Strike against Rushdie partially successful
Business establishments remain closed and public transport stays off the roads in J&K as a strike to protest knighthood being conferred on India born author comes into effect.india Updated: Jun 22, 2007 14:01 IST
Business establishments were closed and public transport stayed off the roads in this Jammu and Kashmir capital Friday as a strike to protest knighthood being conferred on India born author Salman Rushdie came into effect.
The strike, called by armed militant groups and separatist leaders, was only partially successful though with private transport vehicles and autorickshaws plying normally.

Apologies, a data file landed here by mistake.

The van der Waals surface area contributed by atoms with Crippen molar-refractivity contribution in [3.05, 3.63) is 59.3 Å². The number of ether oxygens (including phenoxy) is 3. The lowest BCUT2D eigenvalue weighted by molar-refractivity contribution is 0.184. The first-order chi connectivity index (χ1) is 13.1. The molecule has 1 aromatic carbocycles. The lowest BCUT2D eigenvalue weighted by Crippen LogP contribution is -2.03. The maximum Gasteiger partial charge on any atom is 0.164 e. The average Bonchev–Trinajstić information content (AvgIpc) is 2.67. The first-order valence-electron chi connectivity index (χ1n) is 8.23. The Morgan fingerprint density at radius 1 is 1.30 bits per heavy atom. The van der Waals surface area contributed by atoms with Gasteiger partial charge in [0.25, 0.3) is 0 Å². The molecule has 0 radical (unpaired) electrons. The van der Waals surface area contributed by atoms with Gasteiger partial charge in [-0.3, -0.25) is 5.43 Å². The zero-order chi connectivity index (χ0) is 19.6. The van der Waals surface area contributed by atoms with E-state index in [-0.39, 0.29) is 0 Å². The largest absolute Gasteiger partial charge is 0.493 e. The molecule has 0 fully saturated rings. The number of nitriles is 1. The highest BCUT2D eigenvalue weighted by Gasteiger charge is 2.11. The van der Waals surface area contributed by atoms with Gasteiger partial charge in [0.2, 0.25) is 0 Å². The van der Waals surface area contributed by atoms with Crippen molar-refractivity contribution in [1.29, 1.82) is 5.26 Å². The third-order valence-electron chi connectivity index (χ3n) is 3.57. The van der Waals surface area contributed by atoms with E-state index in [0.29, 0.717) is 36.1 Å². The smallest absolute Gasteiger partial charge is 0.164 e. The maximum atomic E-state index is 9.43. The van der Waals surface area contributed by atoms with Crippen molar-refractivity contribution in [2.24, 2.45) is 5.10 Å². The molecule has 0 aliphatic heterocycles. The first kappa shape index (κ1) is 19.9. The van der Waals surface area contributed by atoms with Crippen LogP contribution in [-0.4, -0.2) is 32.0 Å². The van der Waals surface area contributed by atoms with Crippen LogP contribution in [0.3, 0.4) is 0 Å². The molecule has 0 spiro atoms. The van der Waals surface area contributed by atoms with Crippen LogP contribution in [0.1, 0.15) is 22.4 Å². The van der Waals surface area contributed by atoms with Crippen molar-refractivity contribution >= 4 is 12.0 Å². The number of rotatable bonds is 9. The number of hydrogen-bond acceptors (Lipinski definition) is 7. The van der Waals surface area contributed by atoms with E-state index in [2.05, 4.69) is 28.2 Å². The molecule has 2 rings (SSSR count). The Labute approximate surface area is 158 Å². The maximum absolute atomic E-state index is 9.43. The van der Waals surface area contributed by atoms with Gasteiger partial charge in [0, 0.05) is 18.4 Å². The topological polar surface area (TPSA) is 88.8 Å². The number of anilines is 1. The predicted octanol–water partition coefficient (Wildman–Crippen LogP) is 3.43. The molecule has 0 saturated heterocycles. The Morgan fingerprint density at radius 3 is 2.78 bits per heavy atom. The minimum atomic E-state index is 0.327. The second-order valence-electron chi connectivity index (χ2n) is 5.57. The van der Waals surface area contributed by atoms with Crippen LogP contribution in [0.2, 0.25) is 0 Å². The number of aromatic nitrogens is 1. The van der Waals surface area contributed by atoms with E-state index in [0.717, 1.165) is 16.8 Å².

Attendance in government offices, educational institutions and banks was thin because of the non-availability of public transport.
Rushdie's ancestors belonged to Kashmir and he has always made several references to the valley in his works. The plot of his "Shalimar, The Clown" is entirely set on Kashmir -- its heritage, arts, lifestyle and political turbulence.
The author is back in the danger spotlight with the British government's move to knight him. Iranian spiritual leader Ayatollah Khomeini had called for his death in a fatwa following controversial allusions regarding the Prophet in his book, "The Satanic Verses".
The execution of the fatwa was later put in cold storage by the Iranian leaders after Khomeini's death.
First Published: Jun 22, 2007 13:12 IST